With India expected spend nearly $100 billion over the next decade on modern equipment for its armed forces, Defence Minister A.K. Antony Tuesday cautioned against corruption in defence deals, particularly warning military vendors of "extreme steps" if any underhand deals were struck by them.  Inaugurating an international defence acquisition seminar at the Institute of Defence Studies and Analyses (IDSA) here, Antony also assured the defence companies that they will get "a level playing field" and "fair play" in the acquisition process in India.  However, he asked them "not to try to corrupt our people" while dealing with them during the acquisition process.  Going a step further, he said: "I do not want to be a party to any corrupt practice and will not allow even a rupee of Indian taxpayer's money to be spent on graft."  His assertions come at a juncture when Indian defence ministry is in the final stages of deciding the winner of its $10.4-billion tender for 126 combat planes for the Indian Air Force (IAF), apart from the contracts for 22 attack helicopters and 15 heavy-lift helicopters.  Plans for acquiring six new diesel-electric submarines, five different types of artillery guns and additional C-17 heavy-lift transport planes are in various stages of being implemented.  Trying to dispel suspicion among some smaller countries with a good defence industrial base that more powerful nations may sway India's heavy-duty defence deals in their favour, Antony said the defence acquisition in the country "will not be propelled" by political considerations.  "Up to the trial stage, the technical soundness of a product will determine whether it will remain in the race, and after that it is the price of the equipment which will determine its ultimate selection for procurement," he said.  India's April 2011 decision to down-select European firms EADS and Dassault as the two vendors remaining in the fray for the 126 combat jet tender was seen by many in the defence business fraternity as "going by the rule book" and without any "political and strategic" considerations in mind.  Sketching out the changes in the nature of warfare in the recent times, Antony said there was a shift and today the challenges range from asymmetric threats, terrorism, internal disturbances as well as conventional warfare in a nuclear backdrop.  "On our part we need to develop the latest strategic and conventional capabilities. However, in our enthusiasm to modernise and upgrade our security infrastructure, we must not allow our defence acquisition procedures to be manipulated or corrupted," he said.  The defence minister said the latest production policy of his ministry was aimed at strengthening the military industrial base in the country, both private and public sector, with the offsets (the mandatory defence acquisition clause of a successful foreign vendor ploughing 30 percent of the deal back in India's defence, civil aviation and internal security industry) showing potential.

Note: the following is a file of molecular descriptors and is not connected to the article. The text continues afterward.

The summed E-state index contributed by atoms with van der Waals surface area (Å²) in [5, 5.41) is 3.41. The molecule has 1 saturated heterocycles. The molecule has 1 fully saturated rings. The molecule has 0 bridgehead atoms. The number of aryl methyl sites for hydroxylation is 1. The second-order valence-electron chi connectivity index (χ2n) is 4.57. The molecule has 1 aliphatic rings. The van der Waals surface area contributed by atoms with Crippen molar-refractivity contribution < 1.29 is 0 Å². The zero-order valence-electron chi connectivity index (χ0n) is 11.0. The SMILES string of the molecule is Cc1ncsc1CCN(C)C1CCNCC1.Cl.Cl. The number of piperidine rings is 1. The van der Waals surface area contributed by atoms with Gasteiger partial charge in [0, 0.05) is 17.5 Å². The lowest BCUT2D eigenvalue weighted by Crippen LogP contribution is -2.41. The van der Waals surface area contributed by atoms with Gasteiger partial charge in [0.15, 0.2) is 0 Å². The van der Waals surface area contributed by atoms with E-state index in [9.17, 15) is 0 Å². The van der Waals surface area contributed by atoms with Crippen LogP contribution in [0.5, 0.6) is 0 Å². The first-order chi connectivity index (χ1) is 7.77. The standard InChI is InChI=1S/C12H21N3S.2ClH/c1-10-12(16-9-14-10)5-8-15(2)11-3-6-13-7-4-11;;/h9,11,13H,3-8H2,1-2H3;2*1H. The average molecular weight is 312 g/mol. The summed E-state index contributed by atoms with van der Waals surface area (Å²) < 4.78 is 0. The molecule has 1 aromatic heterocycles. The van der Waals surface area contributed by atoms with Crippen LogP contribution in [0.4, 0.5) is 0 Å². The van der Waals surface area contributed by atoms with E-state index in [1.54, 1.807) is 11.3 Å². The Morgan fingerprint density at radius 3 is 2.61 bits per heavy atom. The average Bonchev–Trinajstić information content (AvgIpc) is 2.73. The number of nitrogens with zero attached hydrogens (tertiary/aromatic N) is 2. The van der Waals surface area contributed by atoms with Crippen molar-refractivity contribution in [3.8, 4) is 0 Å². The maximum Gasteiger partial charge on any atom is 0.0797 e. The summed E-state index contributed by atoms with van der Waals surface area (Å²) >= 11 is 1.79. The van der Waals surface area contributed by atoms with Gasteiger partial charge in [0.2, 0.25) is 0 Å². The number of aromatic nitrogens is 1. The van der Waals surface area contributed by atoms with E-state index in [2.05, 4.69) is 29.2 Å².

Respite for 1st woman Army officer to face court martial

CHANDIGARH: Major Dimple Singla, the first woman officer of the Indian Army to face court martial has been given a reprieve. The Chandigarh bench of the military tribunal on Wednesday commuted her one-year sentence awarded by the general court martial (GCM), in to dismissal from service.  The orders were passed by a division bench of the tribunal comprising judicial member Ghanshyam Prasad and administrative member, Lt Gen HS Panag while hearing an appeal filed by Major Singla against the orders of GCM passed in March last year.  In its orders, the bench upheld her conviction under section 63 (violation of good order & discipline) of the army act but acquitted her from the charges of section 69 read with prevention of corruption act. While commuting her one year rigorous imprisonment (RI), the tribunal held that the sentence was too harsh and not commensurate with the charges.  With these orders, she would be deemed to be dismissed from the service from the day she was discharged from army.  Dimple, who had retired from army in 2007 after completing ten years short service, was found guilty by the GCM on March 3 last year under section 63 and 69 of the army act. She had allegedly accepted a bribe of Rs 10000 for favouring an accused during a GCM.  She was sentenced to one-year RI and cashiered from the service by the GCM that was concluded at 'K' area of the Western Command Chandimandir on March 3, 2010.  The GCM proceedings, which continued for around 2 years and 11 months, had relied upon the evidence provided by the prosecution witnesses. The court also observed that the deposition of the defence witnesses were inconsistent and unreliable. She was immediately arrested by the military police but later on March 11 last year she was granted bail by the military tribunal. Since then her appeal against the sentence was pending with the tribunal.  Time line:  1997: Major Singla joined legal branch of Army  2006: She allegedly taken pecuniary advantage from a soldier  Feb 2007: She was charge sheeted for holding the GCM  March 2007: She completed her tenure in the Army  April 2007: GCM against Singla begins  Dec 14, 2009: Court martial resumed after a gap of 2 years  Feb 1, 2010: Arrested by army for evading appearance during GCM  March 3, 2010: Major Singla held guilty  March 11, 2010: Major Singla released on bail  July 13, 2011: One year sentence commuted to dismissal from service.